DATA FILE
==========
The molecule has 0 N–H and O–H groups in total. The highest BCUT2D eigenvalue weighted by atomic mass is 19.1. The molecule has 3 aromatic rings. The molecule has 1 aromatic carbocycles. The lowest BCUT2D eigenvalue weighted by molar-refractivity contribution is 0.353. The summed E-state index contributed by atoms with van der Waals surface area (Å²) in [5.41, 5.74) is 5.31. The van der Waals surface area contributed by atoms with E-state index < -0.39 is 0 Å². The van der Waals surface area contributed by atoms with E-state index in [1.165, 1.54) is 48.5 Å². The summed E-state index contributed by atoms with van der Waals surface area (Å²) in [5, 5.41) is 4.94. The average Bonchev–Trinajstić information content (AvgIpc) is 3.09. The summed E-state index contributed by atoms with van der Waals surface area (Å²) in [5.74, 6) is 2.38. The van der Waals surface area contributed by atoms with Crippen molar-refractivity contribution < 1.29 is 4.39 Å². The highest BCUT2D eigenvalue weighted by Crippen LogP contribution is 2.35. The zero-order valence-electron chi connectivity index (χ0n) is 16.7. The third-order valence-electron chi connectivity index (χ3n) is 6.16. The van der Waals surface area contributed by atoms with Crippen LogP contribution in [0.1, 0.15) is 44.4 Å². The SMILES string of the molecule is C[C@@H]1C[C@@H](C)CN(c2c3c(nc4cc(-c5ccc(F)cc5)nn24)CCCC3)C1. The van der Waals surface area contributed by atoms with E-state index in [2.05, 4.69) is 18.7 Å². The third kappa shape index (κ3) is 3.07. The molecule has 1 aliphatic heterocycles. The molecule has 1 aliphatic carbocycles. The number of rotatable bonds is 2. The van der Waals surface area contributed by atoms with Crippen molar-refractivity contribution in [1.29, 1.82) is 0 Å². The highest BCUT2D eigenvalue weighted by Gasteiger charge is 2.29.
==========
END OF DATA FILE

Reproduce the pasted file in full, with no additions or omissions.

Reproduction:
The molecule has 0 N–H and O–H groups in total. The highest BCUT2D eigenvalue weighted by atomic mass is 19.1. The molecule has 3 aromatic rings. The molecule has 1 aromatic carbocycles. The lowest BCUT2D eigenvalue weighted by molar-refractivity contribution is 0.353. The summed E-state index contributed by atoms with van der Waals surface area (Å²) in [5.41, 5.74) is 5.31. The van der Waals surface area contributed by atoms with E-state index < -0.39 is 0 Å². The van der Waals surface area contributed by atoms with E-state index in [1.165, 1.54) is 48.5 Å². The summed E-state index contributed by atoms with van der Waals surface area (Å²) in [5, 5.41) is 4.94. The average Bonchev–Trinajstić information content (AvgIpc) is 3.09. The summed E-state index contributed by atoms with van der Waals surface area (Å²) in [5.74, 6) is 2.38. The van der Waals surface area contributed by atoms with Crippen molar-refractivity contribution < 1.29 is 4.39 Å². The highest BCUT2D eigenvalue weighted by Crippen LogP contribution is 2.35. The zero-order valence-electron chi connectivity index (χ0n) is 16.7. The third-order valence-electron chi connectivity index (χ3n) is 6.16. The van der Waals surface area contributed by atoms with Crippen LogP contribution in [0.1, 0.15) is 44.4 Å². The SMILES string of the molecule is C[C@@H]1C[C@@H](C)CN(c2c3c(nc4cc(-c5ccc(F)cc5)nn24)CCCC3)C1. The van der Waals surface area contributed by atoms with E-state index in [2.05, 4.69) is 18.7 Å². The third kappa shape index (κ3) is 3.07. The molecule has 1 aliphatic heterocycles. The molecule has 1 aliphatic carbocycles. The number of rotatable bonds is 2. The van der Waals surface area contributed by atoms with Crippen molar-refractivity contribution in [1.29, 1.82) is 0 Å². The highest BCUT2D eigenvalue weighted by Gasteiger charge is 2.29.